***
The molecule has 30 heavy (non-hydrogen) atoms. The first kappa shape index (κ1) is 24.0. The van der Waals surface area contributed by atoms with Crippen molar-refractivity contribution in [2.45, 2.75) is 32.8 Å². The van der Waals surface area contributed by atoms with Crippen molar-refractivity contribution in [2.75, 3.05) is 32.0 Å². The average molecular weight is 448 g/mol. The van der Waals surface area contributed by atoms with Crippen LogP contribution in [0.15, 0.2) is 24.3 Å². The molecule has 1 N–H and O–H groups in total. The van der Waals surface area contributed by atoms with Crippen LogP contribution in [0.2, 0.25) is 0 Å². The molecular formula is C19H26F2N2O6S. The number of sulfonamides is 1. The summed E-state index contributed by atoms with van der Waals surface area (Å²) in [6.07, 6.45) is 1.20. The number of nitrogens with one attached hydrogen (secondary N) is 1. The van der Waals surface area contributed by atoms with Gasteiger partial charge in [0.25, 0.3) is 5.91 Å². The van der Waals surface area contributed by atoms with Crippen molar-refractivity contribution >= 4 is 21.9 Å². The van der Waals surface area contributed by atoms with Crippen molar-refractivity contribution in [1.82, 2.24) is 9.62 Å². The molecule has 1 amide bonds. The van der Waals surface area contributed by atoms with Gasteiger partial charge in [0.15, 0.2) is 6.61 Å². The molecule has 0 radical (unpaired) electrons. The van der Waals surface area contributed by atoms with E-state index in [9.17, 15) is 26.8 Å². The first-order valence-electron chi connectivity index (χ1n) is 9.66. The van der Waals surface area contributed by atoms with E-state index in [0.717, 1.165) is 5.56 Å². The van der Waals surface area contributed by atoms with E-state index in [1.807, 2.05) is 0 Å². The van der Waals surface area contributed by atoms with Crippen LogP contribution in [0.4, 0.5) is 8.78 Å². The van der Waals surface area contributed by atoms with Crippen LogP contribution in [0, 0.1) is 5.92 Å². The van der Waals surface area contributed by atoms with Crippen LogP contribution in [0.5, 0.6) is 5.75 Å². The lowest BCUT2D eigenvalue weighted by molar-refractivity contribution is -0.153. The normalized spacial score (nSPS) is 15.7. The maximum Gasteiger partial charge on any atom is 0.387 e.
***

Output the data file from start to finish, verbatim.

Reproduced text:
The molecule has 30 heavy (non-hydrogen) atoms. The first kappa shape index (κ1) is 24.0. The van der Waals surface area contributed by atoms with Crippen molar-refractivity contribution in [2.45, 2.75) is 32.8 Å². The van der Waals surface area contributed by atoms with Crippen molar-refractivity contribution in [2.75, 3.05) is 32.0 Å². The average molecular weight is 448 g/mol. The van der Waals surface area contributed by atoms with Crippen LogP contribution in [0.15, 0.2) is 24.3 Å². The molecule has 1 N–H and O–H groups in total. The van der Waals surface area contributed by atoms with Crippen LogP contribution in [0.2, 0.25) is 0 Å². The molecular formula is C19H26F2N2O6S. The number of sulfonamides is 1. The summed E-state index contributed by atoms with van der Waals surface area (Å²) in [6.07, 6.45) is 1.20. The number of nitrogens with one attached hydrogen (secondary N) is 1. The van der Waals surface area contributed by atoms with Gasteiger partial charge in [0.25, 0.3) is 5.91 Å². The van der Waals surface area contributed by atoms with Crippen molar-refractivity contribution >= 4 is 21.9 Å². The van der Waals surface area contributed by atoms with Crippen molar-refractivity contribution in [1.82, 2.24) is 9.62 Å². The molecule has 1 amide bonds. The van der Waals surface area contributed by atoms with Gasteiger partial charge in [0.15, 0.2) is 6.61 Å². The molecule has 0 radical (unpaired) electrons. The van der Waals surface area contributed by atoms with E-state index in [9.17, 15) is 26.8 Å². The first-order valence-electron chi connectivity index (χ1n) is 9.66. The van der Waals surface area contributed by atoms with E-state index in [0.717, 1.165) is 5.56 Å². The van der Waals surface area contributed by atoms with E-state index in [1.807, 2.05) is 0 Å². The van der Waals surface area contributed by atoms with Crippen LogP contribution in [0.4, 0.5) is 8.78 Å². The van der Waals surface area contributed by atoms with Crippen LogP contribution in [0, 0.1) is 5.92 Å². The van der Waals surface area contributed by atoms with Crippen LogP contribution in [0.5, 0.6) is 5.75 Å². The lowest BCUT2D eigenvalue weighted by molar-refractivity contribution is -0.153. The normalized spacial score (nSPS) is 15.7. The maximum Gasteiger partial charge on any atom is 0.387 e.